The Green Paper is out. This is what we are saying:
We welcome the publication of the Shaping the Future of Care Together green paper, which has outlined plans to provide a more sustainable and fairer social care system.
The LGiU has long been calling for radical reform of the social care system and has lobbied the Government heavily in the lead up to the publication of the Green Paper. It welcomes the fact that the green paper has taken seriously many of the LGiU’s recommendations, which were made last year in its report Never too late for living.
The current system is dysfunctional, is perceived to be unfair, inefficient, lacks incentives, makes those ineligible invisible and it is under-funded. After much delay it is time that the green paper confronts the failings of the social care system and provides robust options for radical and long-lasting reform.
We recognise that the provision of social care for older people is a complex issue. We welcome the green paper’s proposals on universality, ensuring that all people have at least a basic package of support later on in life. There is a really important balance to be struck though between the perceived ‘guarantee’ that a national system offers, and the reality of local variance. Local variance can be a beneficial part of the system if it is about local innovation and meeting particular local needs. The green paper makes a welcome proposal to join up services for older people but in line with this it is vital that there is a radical shift in funding and greater flexibility in commissioning services at the local level.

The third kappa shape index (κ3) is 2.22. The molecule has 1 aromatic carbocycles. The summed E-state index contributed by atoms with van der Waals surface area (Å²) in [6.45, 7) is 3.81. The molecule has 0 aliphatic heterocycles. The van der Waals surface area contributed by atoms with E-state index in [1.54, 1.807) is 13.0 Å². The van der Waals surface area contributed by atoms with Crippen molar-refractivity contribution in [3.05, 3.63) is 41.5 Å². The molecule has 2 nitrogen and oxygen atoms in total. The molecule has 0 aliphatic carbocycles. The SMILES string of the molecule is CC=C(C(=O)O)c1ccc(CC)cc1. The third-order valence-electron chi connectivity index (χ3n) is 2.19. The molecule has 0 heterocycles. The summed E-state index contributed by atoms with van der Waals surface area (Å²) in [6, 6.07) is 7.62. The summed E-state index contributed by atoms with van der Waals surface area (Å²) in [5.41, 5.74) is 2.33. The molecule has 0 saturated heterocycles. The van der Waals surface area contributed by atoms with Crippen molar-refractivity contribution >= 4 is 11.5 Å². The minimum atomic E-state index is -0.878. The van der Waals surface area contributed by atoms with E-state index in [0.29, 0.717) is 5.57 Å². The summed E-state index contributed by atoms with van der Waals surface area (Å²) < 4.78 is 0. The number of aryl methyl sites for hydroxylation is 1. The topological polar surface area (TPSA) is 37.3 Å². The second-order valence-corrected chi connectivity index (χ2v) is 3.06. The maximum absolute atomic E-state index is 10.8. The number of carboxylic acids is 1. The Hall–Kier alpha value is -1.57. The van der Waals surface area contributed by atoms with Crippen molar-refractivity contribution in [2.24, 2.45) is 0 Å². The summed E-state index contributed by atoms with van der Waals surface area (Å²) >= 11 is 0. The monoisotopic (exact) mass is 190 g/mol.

What is also important is that in trying to establish a solution to the long-term problem of funding social care, we have to recognise that our system is also currently facing a crisis. Proposals in the green paper could take some time to implement and therefore we also need to urgently address how we will provide care for older people now.
Last year, the LGiU’s report Never Too Late for Living, which was published following the Local Government APPG’s inquiry on older people, called for a simple national agreement on the outcomes needed for quality of life as we age. It recommended using existing resources better, shifting the focus from acute to prevention.